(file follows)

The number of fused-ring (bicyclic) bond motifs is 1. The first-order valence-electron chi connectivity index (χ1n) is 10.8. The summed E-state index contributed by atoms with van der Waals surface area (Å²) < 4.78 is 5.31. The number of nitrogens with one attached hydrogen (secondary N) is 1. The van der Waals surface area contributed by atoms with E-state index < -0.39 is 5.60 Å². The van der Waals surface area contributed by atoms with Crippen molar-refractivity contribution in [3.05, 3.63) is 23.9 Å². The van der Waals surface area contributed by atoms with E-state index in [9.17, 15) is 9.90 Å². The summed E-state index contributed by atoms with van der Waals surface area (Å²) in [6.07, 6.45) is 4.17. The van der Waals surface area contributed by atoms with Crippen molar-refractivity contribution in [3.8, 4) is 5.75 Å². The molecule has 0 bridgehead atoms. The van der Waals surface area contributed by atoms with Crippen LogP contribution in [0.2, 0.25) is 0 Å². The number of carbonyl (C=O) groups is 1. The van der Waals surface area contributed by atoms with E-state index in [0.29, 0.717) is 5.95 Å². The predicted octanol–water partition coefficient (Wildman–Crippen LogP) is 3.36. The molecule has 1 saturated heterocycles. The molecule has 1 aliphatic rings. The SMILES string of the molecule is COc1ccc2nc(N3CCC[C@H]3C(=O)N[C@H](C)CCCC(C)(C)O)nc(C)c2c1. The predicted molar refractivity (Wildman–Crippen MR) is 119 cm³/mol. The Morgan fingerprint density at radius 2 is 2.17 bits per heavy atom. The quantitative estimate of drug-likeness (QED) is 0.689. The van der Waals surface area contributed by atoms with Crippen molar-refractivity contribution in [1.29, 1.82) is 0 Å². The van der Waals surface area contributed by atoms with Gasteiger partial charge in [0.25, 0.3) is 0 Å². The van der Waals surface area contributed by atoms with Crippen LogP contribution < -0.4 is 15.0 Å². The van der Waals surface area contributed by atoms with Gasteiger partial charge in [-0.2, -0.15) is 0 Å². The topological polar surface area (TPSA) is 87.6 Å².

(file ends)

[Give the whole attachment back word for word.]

The number of fused-ring (bicyclic) bond motifs is 1. The first-order valence-electron chi connectivity index (χ1n) is 10.8. The summed E-state index contributed by atoms with van der Waals surface area (Å²) < 4.78 is 5.31. The number of nitrogens with one attached hydrogen (secondary N) is 1. The van der Waals surface area contributed by atoms with E-state index < -0.39 is 5.60 Å². The van der Waals surface area contributed by atoms with Crippen molar-refractivity contribution in [3.05, 3.63) is 23.9 Å². The van der Waals surface area contributed by atoms with E-state index in [9.17, 15) is 9.90 Å². The summed E-state index contributed by atoms with van der Waals surface area (Å²) in [6.07, 6.45) is 4.17. The van der Waals surface area contributed by atoms with Crippen molar-refractivity contribution in [3.8, 4) is 5.75 Å². The molecule has 0 bridgehead atoms. The van der Waals surface area contributed by atoms with Crippen LogP contribution in [0.2, 0.25) is 0 Å². The number of carbonyl (C=O) groups is 1. The van der Waals surface area contributed by atoms with E-state index in [0.29, 0.717) is 5.95 Å². The predicted octanol–water partition coefficient (Wildman–Crippen LogP) is 3.36. The molecule has 1 saturated heterocycles. The molecule has 1 aliphatic rings. The SMILES string of the molecule is COc1ccc2nc(N3CCC[C@H]3C(=O)N[C@H](C)CCCC(C)(C)O)nc(C)c2c1. The predicted molar refractivity (Wildman–Crippen MR) is 119 cm³/mol. The Morgan fingerprint density at radius 2 is 2.17 bits per heavy atom. The quantitative estimate of drug-likeness (QED) is 0.689. The van der Waals surface area contributed by atoms with Crippen molar-refractivity contribution in [1.29, 1.82) is 0 Å². The van der Waals surface area contributed by atoms with Gasteiger partial charge in [0.25, 0.3) is 0 Å². The van der Waals surface area contributed by atoms with Crippen LogP contribution < -0.4 is 15.0 Å². The van der Waals surface area contributed by atoms with Gasteiger partial charge in [-0.2, -0.15) is 0 Å². The topological polar surface area (TPSA) is 87.6 Å².